Inquiring SMBs Want to Know… What’s the Difference Between a Help Desk and NOC?
It’s no secret that any growing small-to-medium sized business must monitor and manage its business technology in the most cost-efficient way. The tricky part is figuring out how to do this without sacrificing the overall experience of the end-user. End-users can be clients and customers or employees. Both rely on the efficiency of a firm’s network, servers, and applications, and the availability of the company’s data center.
Thanks to the evolution of managed services, it’s actually possible these days to reduce costs, which strengthens IT support and infrastructure. It’s just a matter optimally integrating all available resources.
It’s a Staffing Conundrum for Most SMBs
Most SMBs tend to be short staffed. This isn’t just another reference to the many SMBs with little to no onsite tech support. While that’s true, and problematic, it’s actually all operations that tend to be short staffed.
Small yet growing companies and organizations aren’t just short on tech support; it seems like even their administrative assistant needs an assistant to keep up. Customer support and sales teams are also overworked, and often hindered by having to understand and troubleshoot tech problems when they have no tech expertise whatsoever.
There is no, “Hold for a moment, Sir. I’m about to transfer you to our tech support team.” There is no tech support team.
This is where managed service providers (MSPs) step in to save the day. MSPs help SMBs better manage their technology to achieve greater ROI (Return-on-Investment). One way they do this is by augmenting a SMBs existing on-site staff with the remote support of a 24/7 Network Operations Center (NOC) and Help Desk.
What’s the Difference Between a NOC and Help Desk?
This question is asked a lot because it’s really not uncommon to see both referenced interchangeably, which leaves many to assume they are one in the same. They are not. Here is the easiest way to distinguish between the two.
NOC: Most of the work performed by a NOC focuses on the network and systems. The NOC can almost be viewed as a mission control center. They monitor and manage an IT network. A 24/7 NOC typically monitors the network and system security, performance, and backup processes.
Help Desk: The Help Desk is more customer-oriented. The Help Desk has interaction with the end-user, or someone representing the end-user, to directly respond and resolve technical problems as they arise. Customers or employees can typically reach the Help Desk by clicking a support icon, emailing them, or dialing a toll-free number.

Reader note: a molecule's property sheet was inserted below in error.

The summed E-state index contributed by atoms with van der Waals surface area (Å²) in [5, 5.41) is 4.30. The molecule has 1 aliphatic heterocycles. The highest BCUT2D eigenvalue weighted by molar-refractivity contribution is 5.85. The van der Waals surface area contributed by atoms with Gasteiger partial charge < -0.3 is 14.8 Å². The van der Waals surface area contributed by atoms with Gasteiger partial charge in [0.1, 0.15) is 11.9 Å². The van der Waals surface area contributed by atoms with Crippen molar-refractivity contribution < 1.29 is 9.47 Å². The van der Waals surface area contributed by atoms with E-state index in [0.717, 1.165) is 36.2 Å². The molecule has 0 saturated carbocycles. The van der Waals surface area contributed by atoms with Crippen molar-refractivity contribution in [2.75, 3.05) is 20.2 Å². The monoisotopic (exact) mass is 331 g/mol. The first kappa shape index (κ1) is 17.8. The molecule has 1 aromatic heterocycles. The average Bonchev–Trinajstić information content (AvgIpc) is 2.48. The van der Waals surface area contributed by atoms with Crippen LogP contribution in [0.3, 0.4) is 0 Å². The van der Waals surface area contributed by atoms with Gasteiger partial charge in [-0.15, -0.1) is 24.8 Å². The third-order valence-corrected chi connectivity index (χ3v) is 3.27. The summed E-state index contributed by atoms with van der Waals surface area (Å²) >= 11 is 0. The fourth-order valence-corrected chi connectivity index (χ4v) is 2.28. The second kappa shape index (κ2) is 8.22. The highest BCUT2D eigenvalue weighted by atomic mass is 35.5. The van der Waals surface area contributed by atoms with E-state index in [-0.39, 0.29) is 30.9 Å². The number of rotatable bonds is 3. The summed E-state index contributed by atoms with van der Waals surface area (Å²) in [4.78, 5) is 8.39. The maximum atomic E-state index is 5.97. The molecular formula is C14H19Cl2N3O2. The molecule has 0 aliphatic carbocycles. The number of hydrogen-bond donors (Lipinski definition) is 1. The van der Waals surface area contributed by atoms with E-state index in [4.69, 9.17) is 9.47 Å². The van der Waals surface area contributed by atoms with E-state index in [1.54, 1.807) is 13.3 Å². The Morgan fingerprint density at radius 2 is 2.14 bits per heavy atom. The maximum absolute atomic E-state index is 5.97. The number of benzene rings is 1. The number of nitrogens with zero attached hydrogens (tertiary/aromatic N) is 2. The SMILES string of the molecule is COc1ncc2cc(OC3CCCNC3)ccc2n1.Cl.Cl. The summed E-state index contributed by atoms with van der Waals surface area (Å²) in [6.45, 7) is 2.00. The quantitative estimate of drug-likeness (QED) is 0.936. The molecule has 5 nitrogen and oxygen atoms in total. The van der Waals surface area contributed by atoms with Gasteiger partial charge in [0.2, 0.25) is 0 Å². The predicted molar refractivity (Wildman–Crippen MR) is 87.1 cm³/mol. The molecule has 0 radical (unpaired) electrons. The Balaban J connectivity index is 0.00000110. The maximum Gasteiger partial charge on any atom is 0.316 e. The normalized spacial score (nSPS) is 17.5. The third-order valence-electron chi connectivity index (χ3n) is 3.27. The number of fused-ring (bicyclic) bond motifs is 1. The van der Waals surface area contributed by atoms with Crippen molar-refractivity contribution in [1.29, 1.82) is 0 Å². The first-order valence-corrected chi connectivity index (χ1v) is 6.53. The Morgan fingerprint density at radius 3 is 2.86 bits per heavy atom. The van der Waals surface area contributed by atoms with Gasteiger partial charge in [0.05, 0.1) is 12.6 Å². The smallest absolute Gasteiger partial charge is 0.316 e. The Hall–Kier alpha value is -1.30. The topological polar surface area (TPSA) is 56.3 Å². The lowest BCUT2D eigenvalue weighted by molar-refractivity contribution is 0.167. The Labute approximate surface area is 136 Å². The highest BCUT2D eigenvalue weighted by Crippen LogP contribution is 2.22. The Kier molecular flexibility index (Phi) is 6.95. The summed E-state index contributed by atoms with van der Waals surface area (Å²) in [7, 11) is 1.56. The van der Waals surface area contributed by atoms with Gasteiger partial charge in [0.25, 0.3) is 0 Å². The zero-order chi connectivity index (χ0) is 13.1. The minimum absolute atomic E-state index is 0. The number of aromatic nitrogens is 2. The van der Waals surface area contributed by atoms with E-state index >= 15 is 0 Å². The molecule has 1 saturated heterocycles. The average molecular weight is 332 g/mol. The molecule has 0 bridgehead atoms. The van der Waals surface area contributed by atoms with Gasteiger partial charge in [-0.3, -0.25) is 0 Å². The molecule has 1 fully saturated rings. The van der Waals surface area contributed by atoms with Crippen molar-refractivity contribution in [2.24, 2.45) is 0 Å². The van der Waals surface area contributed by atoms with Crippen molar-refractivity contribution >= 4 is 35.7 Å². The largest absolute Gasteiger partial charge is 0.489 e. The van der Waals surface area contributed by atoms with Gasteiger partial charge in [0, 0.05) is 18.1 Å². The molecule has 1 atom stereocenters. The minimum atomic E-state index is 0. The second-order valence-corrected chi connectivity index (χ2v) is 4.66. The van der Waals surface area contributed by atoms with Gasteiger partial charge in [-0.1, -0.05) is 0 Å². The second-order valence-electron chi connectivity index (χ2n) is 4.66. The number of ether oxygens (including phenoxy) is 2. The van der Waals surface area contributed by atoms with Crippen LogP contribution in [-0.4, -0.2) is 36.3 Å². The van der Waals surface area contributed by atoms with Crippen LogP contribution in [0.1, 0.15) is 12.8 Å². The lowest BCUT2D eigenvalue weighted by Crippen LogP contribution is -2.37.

Do the Help Desk and the NOC Interact?
Although the NOC and Help Desk are different, they do work together, along with any in-house tech support, to provide cohesive tech solutions to end-users. The Help Desk typically has three tiers of support and may sometimes have to escalate tickets to the NOC for resolution.
This open communication, and ease of escalation, improves the end-user experience and serves as a proactive cost-efficient approach to managing SMB technology.
Are Managed IT Services Right For You? A Few Things to Consider
How do you get a small business to recognize the value of manages IT services? In the start-up environment, we encounter an eclectic bunch of personality types. There is a reason people become entrepreneurs or C-level execs. When we meet the owners or decision makers at smaller companies and organizations, we can tell right away why they’re where they are. They’re visionaries. They’re risk takers. They’re competitive. They want to be in charge.
Therefore, they aren’t always quick to place the fate of their business technology in the hands of a third party. They’ve come as far as they have by being in control and they’re hesitant to give up that control. But we’ve learned a few things along the way.
For example, the Type A personality is highly independent but also very competitive. So we tap into the competitive advantage that managed IT services gives them.
The Type B personality is creative and doesn’t like static routines. But their ears perk up when they hear terminology like “cutting-edge” and we can then paint the big picture for them once their listening.